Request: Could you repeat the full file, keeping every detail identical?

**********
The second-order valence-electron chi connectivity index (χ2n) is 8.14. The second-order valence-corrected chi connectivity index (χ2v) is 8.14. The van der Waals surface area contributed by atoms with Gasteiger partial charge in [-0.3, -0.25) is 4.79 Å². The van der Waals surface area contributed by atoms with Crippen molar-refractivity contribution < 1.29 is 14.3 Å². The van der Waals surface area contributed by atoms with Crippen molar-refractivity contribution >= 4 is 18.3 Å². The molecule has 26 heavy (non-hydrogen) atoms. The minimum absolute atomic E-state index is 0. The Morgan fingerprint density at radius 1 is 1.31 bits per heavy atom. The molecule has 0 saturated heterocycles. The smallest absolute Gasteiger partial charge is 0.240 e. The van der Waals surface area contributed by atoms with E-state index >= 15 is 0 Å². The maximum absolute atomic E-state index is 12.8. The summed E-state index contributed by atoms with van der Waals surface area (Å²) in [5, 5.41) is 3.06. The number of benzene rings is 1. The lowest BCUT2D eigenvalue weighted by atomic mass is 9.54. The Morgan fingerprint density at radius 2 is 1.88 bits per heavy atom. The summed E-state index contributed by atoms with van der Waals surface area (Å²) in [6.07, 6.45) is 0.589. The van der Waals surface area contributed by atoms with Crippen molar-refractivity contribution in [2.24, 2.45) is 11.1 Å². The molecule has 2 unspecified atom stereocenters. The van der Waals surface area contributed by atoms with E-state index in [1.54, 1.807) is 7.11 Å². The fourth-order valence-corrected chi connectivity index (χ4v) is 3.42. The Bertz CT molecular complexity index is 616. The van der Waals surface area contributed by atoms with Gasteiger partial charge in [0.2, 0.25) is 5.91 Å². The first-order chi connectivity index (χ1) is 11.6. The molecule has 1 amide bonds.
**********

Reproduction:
The second-order valence-electron chi connectivity index (χ2n) is 8.14. The second-order valence-corrected chi connectivity index (χ2v) is 8.14. The van der Waals surface area contributed by atoms with Gasteiger partial charge in [-0.3, -0.25) is 4.79 Å². The van der Waals surface area contributed by atoms with Crippen molar-refractivity contribution < 1.29 is 14.3 Å². The van der Waals surface area contributed by atoms with Crippen molar-refractivity contribution >= 4 is 18.3 Å². The molecule has 26 heavy (non-hydrogen) atoms. The minimum absolute atomic E-state index is 0. The Morgan fingerprint density at radius 1 is 1.31 bits per heavy atom. The molecule has 0 saturated heterocycles. The smallest absolute Gasteiger partial charge is 0.240 e. The van der Waals surface area contributed by atoms with E-state index >= 15 is 0 Å². The maximum absolute atomic E-state index is 12.8. The summed E-state index contributed by atoms with van der Waals surface area (Å²) in [5, 5.41) is 3.06. The number of benzene rings is 1. The lowest BCUT2D eigenvalue weighted by atomic mass is 9.54. The Morgan fingerprint density at radius 2 is 1.88 bits per heavy atom. The summed E-state index contributed by atoms with van der Waals surface area (Å²) in [6.07, 6.45) is 0.589. The van der Waals surface area contributed by atoms with Crippen molar-refractivity contribution in [2.24, 2.45) is 11.1 Å². The molecule has 2 unspecified atom stereocenters. The van der Waals surface area contributed by atoms with E-state index in [1.54, 1.807) is 7.11 Å². The fourth-order valence-corrected chi connectivity index (χ4v) is 3.42. The Bertz CT molecular complexity index is 616. The van der Waals surface area contributed by atoms with Gasteiger partial charge in [0.2, 0.25) is 5.91 Å². The first-order chi connectivity index (χ1) is 11.6. The molecule has 1 amide bonds.